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CROSS Safety Report

Unconnected steel beam connection

Report ID: 646 Published: 1 October 2017 Region: CROSS-UK

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Overview

A reporter describes how they came across a completely inadequate steel connection while attending site for another matter.

Key Learning Outcomes

For construction professionals:

  • Quality control and competent supervision on site can help to ensure that the structure is built in accordance with the design

For civil and structural design engineers:

  • This report highlights the potential value of visits by the design team who may (as on this occasion) identify a problem. If you are unable to attend site, consider asking the contractor for site photos of the installation of critical structural elements

For steel fabricators:

  • Structural steel should be CE marked and purchased from reputable steel manufacturers who meet the appropriate manufacturing standard
  • It is good practice to have a quality control procedure in place to inspect incoming steelwork to ensure it meets the required standard
  • The British Constructional Steelwork Association (BCSA)/TATA Steel publication Steel Construction - CE Marking is a useful document and provides guidance on CE marking

Full Report

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A reporter came across a completely inadequate steel connection. While the endplate had been welded to the supported beam, and the flange plate has been welded to the endplate, the flange plate has only been tacked to the supporting beam (Figure 1). These tack welds could also be defective as the paint was not stripped prior to welding, so the welds may not have taken, or be porous.

Image
Figure 1: unconnected steel beam connection

This astonishing error was only discovered by God’s good grace, says the reporter, when they were on site for something else and happened to walk underneath it. There were several issues with the beams in question on site:

  • Originally the beams had been fabricated the wrong size

  • They were then installed upside down

  • They were then site modified to move the flange plates, then modified again because these had been put in the wrong place

  • Then redrilled on site because the bolts did not line up, and finally welded in place

These errors came about in part because (not for want of multiple warnings on the reporter’s part) the contractor used an inexperienced and non-CE marked steelwork contractor who was unused to structural steelwork, had no design capability, and had no welders with site welding certification.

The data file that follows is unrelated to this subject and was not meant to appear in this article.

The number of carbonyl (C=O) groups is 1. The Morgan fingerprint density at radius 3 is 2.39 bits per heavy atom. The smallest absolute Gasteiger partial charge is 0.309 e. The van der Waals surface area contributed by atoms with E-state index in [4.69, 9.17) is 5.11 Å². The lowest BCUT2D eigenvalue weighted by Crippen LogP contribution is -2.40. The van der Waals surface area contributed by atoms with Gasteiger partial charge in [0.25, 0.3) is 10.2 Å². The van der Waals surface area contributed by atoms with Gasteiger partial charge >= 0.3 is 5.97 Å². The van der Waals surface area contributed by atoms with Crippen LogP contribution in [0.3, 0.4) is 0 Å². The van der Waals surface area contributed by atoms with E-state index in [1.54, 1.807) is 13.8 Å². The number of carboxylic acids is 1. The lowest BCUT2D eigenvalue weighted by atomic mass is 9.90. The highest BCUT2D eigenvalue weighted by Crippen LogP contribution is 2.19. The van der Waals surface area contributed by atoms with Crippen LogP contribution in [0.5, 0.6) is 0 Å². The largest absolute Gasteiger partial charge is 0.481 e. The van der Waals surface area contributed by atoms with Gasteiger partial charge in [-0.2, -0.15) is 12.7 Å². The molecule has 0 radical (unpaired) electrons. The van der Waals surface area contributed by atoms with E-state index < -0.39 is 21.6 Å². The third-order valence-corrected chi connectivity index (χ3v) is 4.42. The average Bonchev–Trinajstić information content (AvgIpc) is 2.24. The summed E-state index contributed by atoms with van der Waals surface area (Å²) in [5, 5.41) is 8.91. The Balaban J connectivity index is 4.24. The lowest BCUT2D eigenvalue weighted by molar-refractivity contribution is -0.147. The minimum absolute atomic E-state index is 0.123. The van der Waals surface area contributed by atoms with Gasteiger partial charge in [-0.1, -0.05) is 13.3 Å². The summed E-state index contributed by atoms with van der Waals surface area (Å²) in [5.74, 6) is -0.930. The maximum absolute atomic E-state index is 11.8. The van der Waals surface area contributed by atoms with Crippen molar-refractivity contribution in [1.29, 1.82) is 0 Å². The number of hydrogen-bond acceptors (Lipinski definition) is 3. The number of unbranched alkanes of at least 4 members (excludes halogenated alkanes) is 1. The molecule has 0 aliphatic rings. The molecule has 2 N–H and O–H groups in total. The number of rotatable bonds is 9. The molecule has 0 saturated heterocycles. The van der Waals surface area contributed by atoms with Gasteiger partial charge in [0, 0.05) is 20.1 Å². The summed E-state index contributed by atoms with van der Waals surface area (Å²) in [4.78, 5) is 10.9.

If contractors were aware of the law regarding structural steelwork, or even if building control enforced it, we would not have been in this position. Structural engineers can only do so much especially if their advice is being ignored.

If contractors were aware of the law regarding structural steelwork, or even if building control enforced it, we would not have been in this position. Structural engineers can only do so much especially if their advice is being ignored

Expert Panel Comments

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Once again, the diligence of a reporter has averted what could have been a major incident demonstrating again the importance of experienced personnel inspecting what is happening on site. Were this done more often the risks of collapse would be reduced. Assuming that the matter was raised and dealt with on site at the time, the remaining issue appears to be that the builder did not use CE marked steelwork.

Mandatory CE marking

CE marking of fabricated structural steelwork delivered to site became mandatory on 1 July 2014 under the Construction Products Regulations, which place legal obligations on members of the supply chain, including manufacturers, distributers, and importers. 

Specifying the right Execution Class

BS EN 1090-1 is the harmonised standard that covers fabricated structural steelwork. The client or main contractor that engages the steelwork contractor should carry out due diligence before appointing them and ensure that they engage a steelwork contractor with an Execution Class equal to that required for the project.

The design engineer is responsible for specifying the Execution Class for the structure as a whole and for components and details they have designed in compliance with BS EN 1993-1-1 – “Design of steel structures – General rules and rules for buildings".

Further information on this can be found in a very useful document “Steel construction CE Marking” published jointly by TATA and BCSA.

Trading Standards is the enforcement agency in the UK and given the undoubted seriousness of the example, should have been notified.

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